Tag Archives: dystopian fiction

An Interview with Christopher Brown

10 Aug

Christopher Brown is the author of the novel Tropic of Kansas, which William Gibson called “a truly hallucinatorily envisioned environment.”

Christopher Brown is the author of Tropic of Kansas. He was nominated for a World Fantasy Award for the anthology Three Messages and a Warning: Contemporary Mexican Short Stories of the Fantastic. His short fiction has appeared in a variety of magazines and anthologies, including MIT Technology Review’s Twelve Tomorrows, The Baffler, and Reckoning. He lives in Austin, Texas, where he also practices technology law.

To read an excerpt from Tropic of Kansas and an exercise on introducing characters, click here.

In this interview, Brown discusses writing his story from the ending, how he knew what getting hit by a rubber bullet felt like, and writing a near-future dystopian novel in the current political climate.

Michael Noll

The novel starts out with a fairly tight frame, with Sig escaping custody. We learn that the United States is led by a despotic leader, but the narrative seems less about revolution and more about individual survival. Gradually the narrative frame broadens to include revolution, and I’m curious if you always knew this would be the case. Did you know that Sig would get drawn into larger and larger events? Or did you stumble into them, along with him?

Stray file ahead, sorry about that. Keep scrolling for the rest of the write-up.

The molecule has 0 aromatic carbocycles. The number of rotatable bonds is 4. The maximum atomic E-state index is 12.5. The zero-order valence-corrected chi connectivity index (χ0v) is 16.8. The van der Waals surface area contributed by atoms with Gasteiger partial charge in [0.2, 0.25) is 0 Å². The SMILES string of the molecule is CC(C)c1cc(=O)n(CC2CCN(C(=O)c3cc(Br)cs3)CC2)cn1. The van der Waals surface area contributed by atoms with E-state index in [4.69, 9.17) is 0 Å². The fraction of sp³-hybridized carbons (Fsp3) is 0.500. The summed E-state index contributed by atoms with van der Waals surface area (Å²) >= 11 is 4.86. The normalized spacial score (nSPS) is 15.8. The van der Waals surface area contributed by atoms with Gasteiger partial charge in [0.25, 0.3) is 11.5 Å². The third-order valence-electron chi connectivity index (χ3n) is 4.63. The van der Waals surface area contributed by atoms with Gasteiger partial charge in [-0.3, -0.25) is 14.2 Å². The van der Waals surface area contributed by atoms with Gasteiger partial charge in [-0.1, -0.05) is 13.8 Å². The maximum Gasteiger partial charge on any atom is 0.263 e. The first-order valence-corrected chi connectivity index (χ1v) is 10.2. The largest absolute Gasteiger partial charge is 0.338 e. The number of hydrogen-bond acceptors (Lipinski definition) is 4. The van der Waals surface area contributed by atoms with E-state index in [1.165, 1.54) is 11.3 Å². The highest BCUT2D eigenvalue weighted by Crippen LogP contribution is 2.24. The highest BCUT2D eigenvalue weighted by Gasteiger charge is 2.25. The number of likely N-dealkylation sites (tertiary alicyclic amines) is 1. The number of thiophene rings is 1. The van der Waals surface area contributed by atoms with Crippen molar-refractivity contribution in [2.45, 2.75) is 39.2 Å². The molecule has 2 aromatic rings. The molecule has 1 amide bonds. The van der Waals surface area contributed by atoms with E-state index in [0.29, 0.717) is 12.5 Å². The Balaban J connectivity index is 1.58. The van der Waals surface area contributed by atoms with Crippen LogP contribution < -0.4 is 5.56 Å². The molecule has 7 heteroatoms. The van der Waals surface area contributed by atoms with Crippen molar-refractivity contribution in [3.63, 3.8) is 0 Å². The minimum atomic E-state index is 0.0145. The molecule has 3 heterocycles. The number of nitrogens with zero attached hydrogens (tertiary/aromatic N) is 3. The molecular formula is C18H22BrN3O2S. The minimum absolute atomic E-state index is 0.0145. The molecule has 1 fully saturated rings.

Christopher Brown

I always knew where the story was going to go, but only a vague plan for how it would get there. The ending was the first thing I wrote. I knew who the three core characters were, and where they were going to end up, but not much beyond that. I also knew that I wanted Sig’s trajectory to follow the model traced by the historian Eric Hobsbawm in his book Bandits, a study across cultures and eras of how a common thief will sometimes evolve into a social bandit and then revolutionary leader.  And I knew that the story had to be found through an episodic approach, in a way that would be truer to real life and structurally similar to adventure pulps. It took a lot of work to write my way into a coherent narrative using that approach, but I think it was the right way to go

Note: Brown discusses Hobsbawm and Bandits further in this post at Criminal Element.

Michael Noll

There are a lot of fighting and battle scenes in this book. What was your approach to writing these? Did you do any research on how they might have played out?

Christopher Brown

The book aims at a speculative realism, constructed as much as possible from the material of the observed world, remixed and inverted. Most of the places the book goes mirror places I have spent substantial time in, all the characters draw from real life, and many of the physical injuries are ones I have suffered (a friend told me what it feels like to be shot with a rubber bullet).  The scenes of armed conflict and uprising draw on a mix of events from revolutions and wars that have occurred in other countries, embellished with real elements I have witnessed (including as a young journalist traveling through conflict zones and as a government lawyer overseeing federal law enforcement efforts), all put together in a way that tries to repurpose the material of American action stories toward more emancipatory ends.